Saturday, August 12, 2023



I grew my first beard around 1972 when I was the Associate Pastor at St. Mildred Church in Somerset, Kentucky. I had just returned from my first back-packing trip to Taize, France, with some of the young adults from the parish and surrounding community. 
The late 1960s and early 1970s was the very beginning of priests growing beards and letting their hair grow long. I was a little bit more than nervous letting my parishioners know about my new beard so I waited till the last minute to walk up the aisle for Mass when I got home from Taize. On the way up the aisle, I could hear people sucking in air in horror as I passed by them. 

It was after Mass that I overheard my first reaction. I was standing at the door greeting people, when I heard two old ladies discussing my new beard. The first one asked the other one, "Isn't that beard disgusting?" The second one answered, "Well, Saint Francis had a beard!" The first one responded indignantly and in a huff, "Well, he's certainly no Saint Francis!" 

I have always thought that one was funny! I am glad that I haven't over-heard most of the critical remarks, but there are still two such events that I am confused about.  (1) I was standing at the door after Mass one Sunday when a man walked up to me and hissed, "You ought to be ashamed of yourself!" I presumed that he was talking about something he didn't like about my homily, but I wasn't sure and he left me no time to ask. I am still not for sure even to this day! (2) One day, I was standing at the door after Mass and a woman shook my hand vigorously and said, "Great homily, Father!" and walked on! Normally, I would have been grateful for the compliment, but that Sunday the Associate Pastor had given the homily, not me! I guess it was just another case of "good old Father what's-his-name?"

Thursday, August 10, 2023


Over the Christmas holidays a few years ago, I got the opportunity to watch the 2007 movie, The Bucket List, starring Morgan Freeman and Jack Nicholson. It is about two terminally ill men on a road trip with a "wish list" of things to do before they “kicked the bucket.” Being only nine months away from turning 80 myself, it still strikes a chord with me.

In one of my very favorite scenes, they are both sitting on one of the pyramids in Egypt. Morgan Freeman’s character says to Jack Nicholson’s character, “You know the ancient Egyptians had a beautiful belief about death. When their souls got to the entrance to heaven…the gods asked them two questions. Their answer determined whether they were admitted to heaven or not! “Have you found joy in your life?” “Has your life brought joy to others?”

At the time I was watching that movie, I thought these two questions would be great questions to explore personally.  “Have I found joy in my life?” “Has my life brought joy to others?” At my age, I would have to answer "yes" to the first question. I have been happy most of my life - especially so in the last 50 years. Unless people have been lying to me all those years, I would have to say "yes" to the second question as well. They have convinced me that I have indeed brought joy to many people's lives.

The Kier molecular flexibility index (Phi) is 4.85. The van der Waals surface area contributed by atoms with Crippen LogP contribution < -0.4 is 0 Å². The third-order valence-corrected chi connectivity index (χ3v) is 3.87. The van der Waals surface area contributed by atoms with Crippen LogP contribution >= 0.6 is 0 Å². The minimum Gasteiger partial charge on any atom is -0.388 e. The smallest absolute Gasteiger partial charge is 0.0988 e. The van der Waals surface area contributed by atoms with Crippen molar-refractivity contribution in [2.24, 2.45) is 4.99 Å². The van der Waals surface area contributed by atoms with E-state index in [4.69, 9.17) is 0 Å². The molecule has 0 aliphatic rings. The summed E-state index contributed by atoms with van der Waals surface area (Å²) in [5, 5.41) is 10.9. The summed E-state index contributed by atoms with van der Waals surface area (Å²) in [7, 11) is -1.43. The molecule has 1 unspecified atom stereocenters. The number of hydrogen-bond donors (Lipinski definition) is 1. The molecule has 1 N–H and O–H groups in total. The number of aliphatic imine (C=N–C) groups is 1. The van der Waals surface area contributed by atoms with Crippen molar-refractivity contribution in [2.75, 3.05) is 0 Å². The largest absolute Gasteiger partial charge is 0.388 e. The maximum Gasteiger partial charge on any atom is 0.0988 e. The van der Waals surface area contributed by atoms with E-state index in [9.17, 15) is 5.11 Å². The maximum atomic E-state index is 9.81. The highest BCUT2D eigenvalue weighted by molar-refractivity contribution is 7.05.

Another way to ask those same questions would be these: "Who am I?" and "What is my purpose?" I spent some time recently with these two questions as well. (1) I am a loved child of God. It took me many years to get to that awareness because I used to doubt the "love" part. As a child of God, I have realized that I have responsibilities to develop and expand the investment God has made in me. Therefore, I believe seriously in deliberate and intentional personal and spiritual growth. (2) My purpose, my vocation, is to serve others. I know this and I believe it to the core of my being. My purpose here is to empower, encourage, challenge, console and build others up. My  purpose has been to serve others, honor others, encourage others and enable others! I have come to realize, finally, that it is in giving that I receive. By giving to others what I need, what I need will be given back to me - in spades! 

At my age, I am finding that I need to update my "bucket list." I have done most of the things on my old "bucket list," often more things than I ever thought possible and many of them were not even on my list! Now that my last "dream" has come true, the new St. Theresa Family Life Center and Guest House down in my home parish, I am ready to add a couple of post-scripts to my old "bucket list." I know what I don't want to do, but it isn't clear yet what I do want to do. All I do know is that all I have to do now is to step back, reflect seriously and wait patiently till God helps me figure out what those new things, maybe the last things, that I could do!